The 1984 anti-sikh riots case against former Congress MP Jagdish Tytler has taken a new twist with the surfacing of a signed affidavit filed in the court by key witness Surinder Singh two days before his death.
Singh said in the affidavit the Congress leader “is innocent”.
“Tytler is innocent and is not guilty of any wrong act in the 1984 Sikh riots, and he was never involved in the same,” said the document filed on July 4, 2009 in the court of additional chief metropolitan magistrate Rakesh Pandit. HT has a copy of the document typed in English, carrying Singh’s signature.
Singh died of a heart attack last July 6. A diabetic, he had been ailing for some time.
“Tytler was not part of [the] mob that attacked the Gurdwara Pul Bangash on November 1 1984,” said Singh. In the affidavit he also expressed his wish to get his statement recorded before the court as he believed he would live only for a few days.
The affidavit is now part of court records and could be considered by the judge while passing judgment in the case.
Investigating agency CBI has all along maintained Singh was an “unreliable” witness owing to his changing statements, as he had earlier said Tytler was involved in the riots.
Legal experts said while Singh’s latest affidavit cannot be considered evidence in Tytler’s favour, it has a “corroborative significance”. This means that generally courts in such situations compare the content of the affidavit by the dead witness with other admissible evidence and statements of other witnesses.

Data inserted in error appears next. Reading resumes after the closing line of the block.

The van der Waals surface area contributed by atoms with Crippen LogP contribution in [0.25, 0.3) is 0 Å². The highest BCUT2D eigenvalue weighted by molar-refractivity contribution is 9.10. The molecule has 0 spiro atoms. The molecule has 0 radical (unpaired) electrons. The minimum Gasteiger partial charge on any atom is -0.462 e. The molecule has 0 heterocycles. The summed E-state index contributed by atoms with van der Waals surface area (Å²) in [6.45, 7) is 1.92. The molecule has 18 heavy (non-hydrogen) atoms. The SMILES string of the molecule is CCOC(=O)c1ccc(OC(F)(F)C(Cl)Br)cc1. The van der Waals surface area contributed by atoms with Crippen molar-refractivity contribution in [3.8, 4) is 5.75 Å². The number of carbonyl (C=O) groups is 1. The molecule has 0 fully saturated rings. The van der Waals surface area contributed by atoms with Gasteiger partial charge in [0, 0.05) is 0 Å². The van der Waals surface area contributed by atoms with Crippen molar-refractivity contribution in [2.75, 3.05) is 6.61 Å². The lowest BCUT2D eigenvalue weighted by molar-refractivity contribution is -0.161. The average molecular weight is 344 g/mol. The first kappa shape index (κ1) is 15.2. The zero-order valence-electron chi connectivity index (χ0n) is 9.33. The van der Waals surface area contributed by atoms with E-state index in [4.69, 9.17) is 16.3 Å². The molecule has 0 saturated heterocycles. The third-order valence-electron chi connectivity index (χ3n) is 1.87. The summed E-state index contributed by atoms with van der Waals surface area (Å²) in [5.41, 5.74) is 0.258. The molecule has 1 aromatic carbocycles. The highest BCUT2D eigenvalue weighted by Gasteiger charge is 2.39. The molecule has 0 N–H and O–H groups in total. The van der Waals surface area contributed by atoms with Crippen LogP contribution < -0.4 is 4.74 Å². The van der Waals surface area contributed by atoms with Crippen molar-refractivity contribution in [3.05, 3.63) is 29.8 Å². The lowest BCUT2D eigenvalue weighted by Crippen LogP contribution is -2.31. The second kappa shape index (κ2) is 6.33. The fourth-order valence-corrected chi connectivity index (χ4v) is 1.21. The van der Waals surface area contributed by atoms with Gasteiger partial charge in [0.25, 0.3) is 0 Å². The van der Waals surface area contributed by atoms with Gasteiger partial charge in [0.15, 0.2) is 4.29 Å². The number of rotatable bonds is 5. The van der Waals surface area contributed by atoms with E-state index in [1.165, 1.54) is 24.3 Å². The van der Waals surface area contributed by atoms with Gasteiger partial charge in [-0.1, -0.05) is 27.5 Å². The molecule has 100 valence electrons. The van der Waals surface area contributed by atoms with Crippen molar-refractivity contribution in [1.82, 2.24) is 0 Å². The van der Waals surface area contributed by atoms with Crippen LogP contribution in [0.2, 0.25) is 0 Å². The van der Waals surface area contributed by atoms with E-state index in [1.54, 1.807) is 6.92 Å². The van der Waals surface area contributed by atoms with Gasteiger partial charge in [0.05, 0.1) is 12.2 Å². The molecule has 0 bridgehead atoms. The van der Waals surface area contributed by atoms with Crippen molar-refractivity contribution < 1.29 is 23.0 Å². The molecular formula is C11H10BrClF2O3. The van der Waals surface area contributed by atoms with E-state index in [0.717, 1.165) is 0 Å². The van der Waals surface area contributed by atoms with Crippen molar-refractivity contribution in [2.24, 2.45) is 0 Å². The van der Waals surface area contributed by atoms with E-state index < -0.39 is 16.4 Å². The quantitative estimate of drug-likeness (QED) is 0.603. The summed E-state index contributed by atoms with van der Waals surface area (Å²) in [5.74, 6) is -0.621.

Surinder Singh was the only “eyewitness” listed by the prosecution in the case who was available in India. The other witness Jasbir Singh had refused to come to India and depose in the court citing security.
Referring to his first affidavit before the Nanavati Commission in January 2002 where he alleged Tytler led a mob of nearly 1,000 people and incited them to burn down the gurdwara and kill Sikhs, Singh said he had signed the affidavit without knowing its contents.
“I was made to sign affidavits written in English in the garb of paperwork essential for the compensation for riot victims,” he said, adding he did not know “how to write and read English”.
In the latest affidavit, Singh says its contents were read and explained to him in Punjabi by his counsel Hemant Chaudhri.
“Singh wanted to clear his stand once and for all before his death. He died so the judge could not pronounce an order whether he could record his statement in court or not,” Chaudhri said.